Complex Needs and Dual Diagnosis factsheet published as a result of ongoing inquiry

News item posted: 19 June 2017

To raise the issue of complex needs on the political agenda and to mark five years since its launch, the All Party Parliamentary Group (APPG) on Complex Needs and Dual Diagnosis has been undertaking an inquiry into 'complex needs'.

The APPG on Complex Needs and Dual Diagnosis (APPG) was established in 2007 in recognition of the fact that people seeking help often have a number of over-lapping needs.

Through its work the APPG brings stakeholders together to ensure that this important social issue remains on the political agenda and shapes future government policy. The Group is co-chaired by Lord Victor Adebowale CBE and David Burrowes MP and the secretariat is provided by health and social care organisation Turning Point.

The inquiry, which launched in summer 2013, aims to define complex needs and highlight the barriers and challenges people with complex needs experience as well as showcase examples of good practice where these challenges have been overcome

To date the inquiry has been informed by a survey of over 140 professionals and service users, written evidence submitted to the group and two oral evidence sessions with MPs and Peers. As a result of this, the APPG have published their first factsheet.

Key findings outlined in the factsheet include the following:

• Data on the complex needs people face is not generally recorded by government or shared between commissioners so it is severely lacking.

• Tens of thousands of individuals who would fall under the APPG's definition of complex needs are more likely to experience staggering health inequalities due to the lack of joined up services, access issues and other barriers.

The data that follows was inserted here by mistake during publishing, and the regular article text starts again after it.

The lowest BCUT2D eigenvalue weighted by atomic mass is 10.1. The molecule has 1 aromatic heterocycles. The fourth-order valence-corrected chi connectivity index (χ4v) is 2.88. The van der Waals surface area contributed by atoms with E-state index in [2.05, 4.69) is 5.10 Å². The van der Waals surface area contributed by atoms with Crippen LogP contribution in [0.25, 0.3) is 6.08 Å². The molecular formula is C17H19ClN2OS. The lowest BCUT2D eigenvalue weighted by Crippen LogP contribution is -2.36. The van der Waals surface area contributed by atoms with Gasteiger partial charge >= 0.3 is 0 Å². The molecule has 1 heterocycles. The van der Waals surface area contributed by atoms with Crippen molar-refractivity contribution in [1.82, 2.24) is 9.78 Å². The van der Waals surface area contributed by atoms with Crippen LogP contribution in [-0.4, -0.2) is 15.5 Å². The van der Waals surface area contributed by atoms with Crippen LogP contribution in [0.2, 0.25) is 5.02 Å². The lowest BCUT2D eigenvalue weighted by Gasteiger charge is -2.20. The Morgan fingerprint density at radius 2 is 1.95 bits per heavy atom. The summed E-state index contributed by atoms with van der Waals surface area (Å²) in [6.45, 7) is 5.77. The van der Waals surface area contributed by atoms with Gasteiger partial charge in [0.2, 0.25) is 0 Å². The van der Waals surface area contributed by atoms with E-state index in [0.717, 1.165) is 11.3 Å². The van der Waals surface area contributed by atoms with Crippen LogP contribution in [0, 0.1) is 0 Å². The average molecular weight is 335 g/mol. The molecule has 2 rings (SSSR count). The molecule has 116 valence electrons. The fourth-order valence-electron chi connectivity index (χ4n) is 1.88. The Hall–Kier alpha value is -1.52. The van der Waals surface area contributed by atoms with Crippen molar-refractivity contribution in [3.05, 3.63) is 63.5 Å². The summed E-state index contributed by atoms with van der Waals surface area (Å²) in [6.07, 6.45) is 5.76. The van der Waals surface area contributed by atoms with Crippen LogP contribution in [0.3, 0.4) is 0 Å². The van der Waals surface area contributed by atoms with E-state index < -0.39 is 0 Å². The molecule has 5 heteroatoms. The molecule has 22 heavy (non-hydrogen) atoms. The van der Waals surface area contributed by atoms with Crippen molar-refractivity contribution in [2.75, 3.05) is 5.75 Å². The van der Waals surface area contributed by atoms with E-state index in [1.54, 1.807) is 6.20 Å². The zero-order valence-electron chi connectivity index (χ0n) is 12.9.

• As a society we often fail to understand and coordinate the support people need, particularly when they find services difficult to engage with.

• This lack of understanding, priority and support leads to people feeling helpless, facing discrimination and even premature death.

Lord Victor Adebowale, Co-Chair of the APPG on Complex Needs and Dual Diagnosis and Chief Executive of Turning Point, said;

"Addressing complex needs must be central to any debate or discussion on health and social care."

"People with complex needs are the litmus test for reforms and we must use this inquiry to push for a greater emphasis from government, those commissioning services and those providing them to improve the way people are supported. We cannot afford to stand still on this. "

The inquiry has a proposed timeframe of 18 months and will continue with interviews and service user workshops over the summer.


• The full APPG Factsheet can be accessed on The Turning Point website

• You can follow the APPG on Complex Needs and Dual Diagnosis on Twitter @APPGComplexNeed

• The All Party Parliamentary Group on Complex needs and Dual Diagnosis was formed in 2007. It provides an opportunity for interested parliamentarians to discuss a range of issues which affect people with complex needs and to help formulate practical proposals. The group aims to meet on a quarterly basis and Turning Point acts as the secretariat.

• If you would like to feed into the inquiry please get in touch with